Antiquity À-la-carte application: This is a web-based GIS interface and interactive digital atlas of the ancient world, featuring accurate historical, cultural, and geographical data produced by the AWMC in addition to the entire Pleiades Project feature set. The map is completely searchable with customizable features, allowing for the creation of any map covering Archaic Greece to Late Antiquity and beyond. Click here or on the image above in order to launch the map application. This application works best with Firefox, Chrome, or Safari. The application is hosted on a custom installation of Mapserver, and is built with OpenLayers, GeoExt, and MapFish, with a PostGIS backend.
For the use of À-la-carte in scholarship, see Kurt A. Raaflaub and John T. Ramsey, Reconstructing the Chronology of Caesar’s Gallic Wars, Histos 11, April 2017.
Strabo Online: Made to accompany Duane W. Roller’s English translation of Strabo’s Geography ( ISBN: 9781107038257; e-book ISBN: 9781139950374), this is a seamless, interactive online map which is accessible for free here: http://awmc.unc.edu/awmc/applications/strabo. The application is built on the Antiquity À-la-carte interface, and plots the more than 3,000 locatable geographical and cultural features mentioned in the 17 books of this Greek source , stretching from Ireland to the Ganges delta and deep into north Africa. Like the Antiquity À-la-carte application, Strabo Online is hosted on a custom installation of Mapserver, and is built with OpenLayers, GeoExt, and MapFish, with a PostGIS backend and DataTables to assist with the presentation of the database.
Peutinger Map A: I finished a codebase originally begun by David O’Brien and Sean Gillies in support of Richard J.A. Talbert, Rome’s World: The Peutinger Map Reconsidered (Cambridge University Press, 2010). This viewer shows the Peutinger Map as a seamless whole, in color, with overlaid layers. The application is built with the Djatkoa JPEG 2000 Image Server and OpenLayers.
The AWMC API: This allows the user access to all of the AWMC‘s geographical information, both physical and cultural, using stable URIS. It is built with OpenLayers, PostGIS, and DataTables, with styling from WordPress and BuddyPress. It interfaces with the Pelagios Project using linked data principles, specifically through RDF. For a full explanation of how this was accomplished, please see this post.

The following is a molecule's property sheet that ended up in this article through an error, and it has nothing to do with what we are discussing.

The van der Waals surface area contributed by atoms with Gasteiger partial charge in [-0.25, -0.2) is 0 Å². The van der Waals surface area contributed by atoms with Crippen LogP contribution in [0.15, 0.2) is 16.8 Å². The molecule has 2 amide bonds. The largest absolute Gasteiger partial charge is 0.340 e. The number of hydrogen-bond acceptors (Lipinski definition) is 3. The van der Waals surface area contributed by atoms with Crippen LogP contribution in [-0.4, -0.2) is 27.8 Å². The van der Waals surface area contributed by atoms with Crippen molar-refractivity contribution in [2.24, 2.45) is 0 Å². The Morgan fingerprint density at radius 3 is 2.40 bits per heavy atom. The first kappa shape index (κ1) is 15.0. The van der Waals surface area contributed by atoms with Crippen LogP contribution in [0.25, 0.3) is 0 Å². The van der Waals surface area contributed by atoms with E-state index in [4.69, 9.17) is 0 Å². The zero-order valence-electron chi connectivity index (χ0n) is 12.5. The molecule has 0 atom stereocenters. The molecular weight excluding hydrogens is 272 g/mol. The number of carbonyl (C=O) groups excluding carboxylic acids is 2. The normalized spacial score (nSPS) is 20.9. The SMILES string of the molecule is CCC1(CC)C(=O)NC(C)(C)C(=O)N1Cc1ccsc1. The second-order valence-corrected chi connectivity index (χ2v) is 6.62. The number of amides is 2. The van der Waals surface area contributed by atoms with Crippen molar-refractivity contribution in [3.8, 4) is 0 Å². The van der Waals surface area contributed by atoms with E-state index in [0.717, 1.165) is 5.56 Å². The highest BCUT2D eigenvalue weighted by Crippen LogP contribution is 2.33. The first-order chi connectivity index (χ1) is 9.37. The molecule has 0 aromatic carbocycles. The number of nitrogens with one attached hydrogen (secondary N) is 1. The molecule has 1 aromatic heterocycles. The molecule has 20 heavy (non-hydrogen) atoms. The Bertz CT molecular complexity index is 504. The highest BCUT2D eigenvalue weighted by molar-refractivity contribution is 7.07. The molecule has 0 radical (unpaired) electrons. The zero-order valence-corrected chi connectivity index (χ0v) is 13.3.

Benthos: Currently in the Alpha stage, Benthos is a project of the Ancient World Mapping Center that aims to catalog and map the waters of the ancient Mediterranean basin, including both physical and cultural geography. The project will provide interactive maps of Mediterranean shipping networks, bathymetric data, and views of ancient coastlines. Currently the project is in a preliminary state, with a functional alpha version of the application based off of Antiquity À-la-carte.
Click here or on the image above in order to launch the map application. This application works best with Firefox, Chrome, or Safari.
Pleiades Project: Although I do not work with the code of the site, I am a co-managing editor
Through my work at the Ancient World Mapping Center I participated in the creation of numerous print maps for research, classroom use, and traditional publications. Some highlights are below.
Hispania in the Second Century C.E: At 1:750,000, scale and measuring 58.5 inches tall by 68 inches (149 by 173 cm), this map is a new addition to the AWMC’s class map series, and it will be offered as a stand-alone product. More information is available from the flier linked here. A Draft Map was displayed at the Poster Session of the AIA New Orleans meeting, Friday 9 January 2015, 10:45 am to 3: 00 pm.
Asia Minor in the Second Century C.E.: Like the map of Hispania, this map is produced at 1:750,000 scale, and is offered as a free download through the AWMC website. As a collaborative work, this map represents the current state of knowledge concerning Roman Anatolia, and was took several years to produce at the center. A draft of the map was presented by Richard Talbert at the ‘Roads and Routes in Anatolia’ conference organized by the British Institute at Ankara in March 2014.